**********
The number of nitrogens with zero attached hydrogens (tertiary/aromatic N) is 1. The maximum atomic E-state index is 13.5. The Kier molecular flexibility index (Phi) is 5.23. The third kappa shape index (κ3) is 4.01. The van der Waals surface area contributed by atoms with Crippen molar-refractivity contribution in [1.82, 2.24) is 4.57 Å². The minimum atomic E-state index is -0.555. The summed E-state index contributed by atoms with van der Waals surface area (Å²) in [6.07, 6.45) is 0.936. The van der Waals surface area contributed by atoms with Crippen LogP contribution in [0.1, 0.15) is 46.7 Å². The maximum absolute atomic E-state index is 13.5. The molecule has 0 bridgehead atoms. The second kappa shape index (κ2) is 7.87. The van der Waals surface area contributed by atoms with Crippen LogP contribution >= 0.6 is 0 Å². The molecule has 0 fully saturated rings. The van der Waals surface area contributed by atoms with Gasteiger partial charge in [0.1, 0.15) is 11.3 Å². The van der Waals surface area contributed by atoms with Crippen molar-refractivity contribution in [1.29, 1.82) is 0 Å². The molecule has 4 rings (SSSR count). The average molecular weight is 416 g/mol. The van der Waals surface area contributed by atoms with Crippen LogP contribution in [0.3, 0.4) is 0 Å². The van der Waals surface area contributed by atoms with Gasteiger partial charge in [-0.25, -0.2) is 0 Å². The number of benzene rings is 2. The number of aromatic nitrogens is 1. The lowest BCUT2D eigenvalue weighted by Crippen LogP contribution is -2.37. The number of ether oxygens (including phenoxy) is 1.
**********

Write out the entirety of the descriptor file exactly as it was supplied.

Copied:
The number of nitrogens with zero attached hydrogens (tertiary/aromatic N) is 1. The maximum atomic E-state index is 13.5. The Kier molecular flexibility index (Phi) is 5.23. The third kappa shape index (κ3) is 4.01. The van der Waals surface area contributed by atoms with Crippen molar-refractivity contribution in [1.82, 2.24) is 4.57 Å². The minimum atomic E-state index is -0.555. The summed E-state index contributed by atoms with van der Waals surface area (Å²) in [6.07, 6.45) is 0.936. The van der Waals surface area contributed by atoms with Crippen LogP contribution in [0.1, 0.15) is 46.7 Å². The maximum absolute atomic E-state index is 13.5. The molecule has 0 bridgehead atoms. The second kappa shape index (κ2) is 7.87. The van der Waals surface area contributed by atoms with Crippen LogP contribution >= 0.6 is 0 Å². The molecule has 0 fully saturated rings. The van der Waals surface area contributed by atoms with Gasteiger partial charge in [0.1, 0.15) is 11.3 Å². The van der Waals surface area contributed by atoms with Crippen molar-refractivity contribution in [1.29, 1.82) is 0 Å². The molecule has 4 rings (SSSR count). The average molecular weight is 416 g/mol. The van der Waals surface area contributed by atoms with Crippen LogP contribution in [0.3, 0.4) is 0 Å². The van der Waals surface area contributed by atoms with Gasteiger partial charge in [-0.25, -0.2) is 0 Å². The number of benzene rings is 2. The number of aromatic nitrogens is 1. The lowest BCUT2D eigenvalue weighted by Crippen LogP contribution is -2.37. The number of ether oxygens (including phenoxy) is 1.